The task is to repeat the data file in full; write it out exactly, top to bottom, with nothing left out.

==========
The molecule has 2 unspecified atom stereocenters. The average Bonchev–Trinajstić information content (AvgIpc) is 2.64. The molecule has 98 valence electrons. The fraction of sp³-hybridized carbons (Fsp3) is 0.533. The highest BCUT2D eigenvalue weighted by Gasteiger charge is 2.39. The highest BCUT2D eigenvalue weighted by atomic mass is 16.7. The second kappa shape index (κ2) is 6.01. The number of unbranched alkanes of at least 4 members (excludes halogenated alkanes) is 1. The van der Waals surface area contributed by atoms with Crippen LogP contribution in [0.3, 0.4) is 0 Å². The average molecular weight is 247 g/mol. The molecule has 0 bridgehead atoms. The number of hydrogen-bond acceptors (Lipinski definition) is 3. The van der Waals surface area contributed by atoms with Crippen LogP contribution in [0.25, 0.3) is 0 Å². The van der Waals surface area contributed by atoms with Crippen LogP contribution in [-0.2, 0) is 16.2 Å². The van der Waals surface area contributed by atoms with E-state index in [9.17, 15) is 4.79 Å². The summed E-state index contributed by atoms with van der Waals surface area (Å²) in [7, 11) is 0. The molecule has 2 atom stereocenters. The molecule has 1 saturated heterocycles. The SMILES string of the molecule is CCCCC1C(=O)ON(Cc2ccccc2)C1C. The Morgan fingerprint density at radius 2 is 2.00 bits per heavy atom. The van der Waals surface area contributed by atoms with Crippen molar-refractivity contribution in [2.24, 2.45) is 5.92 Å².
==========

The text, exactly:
The molecule has 2 unspecified atom stereocenters. The average Bonchev–Trinajstić information content (AvgIpc) is 2.64. The molecule has 98 valence electrons. The fraction of sp³-hybridized carbons (Fsp3) is 0.533. The highest BCUT2D eigenvalue weighted by Gasteiger charge is 2.39. The highest BCUT2D eigenvalue weighted by atomic mass is 16.7. The second kappa shape index (κ2) is 6.01. The number of unbranched alkanes of at least 4 members (excludes halogenated alkanes) is 1. The van der Waals surface area contributed by atoms with Crippen LogP contribution in [0.3, 0.4) is 0 Å². The average molecular weight is 247 g/mol. The molecule has 0 bridgehead atoms. The number of hydrogen-bond acceptors (Lipinski definition) is 3. The van der Waals surface area contributed by atoms with Crippen LogP contribution in [0.25, 0.3) is 0 Å². The van der Waals surface area contributed by atoms with Crippen LogP contribution in [-0.2, 0) is 16.2 Å². The van der Waals surface area contributed by atoms with E-state index in [9.17, 15) is 4.79 Å². The summed E-state index contributed by atoms with van der Waals surface area (Å²) in [7, 11) is 0. The molecule has 2 atom stereocenters. The molecule has 1 saturated heterocycles. The SMILES string of the molecule is CCCCC1C(=O)ON(Cc2ccccc2)C1C. The Morgan fingerprint density at radius 2 is 2.00 bits per heavy atom. The van der Waals surface area contributed by atoms with Crippen molar-refractivity contribution in [2.24, 2.45) is 5.92 Å².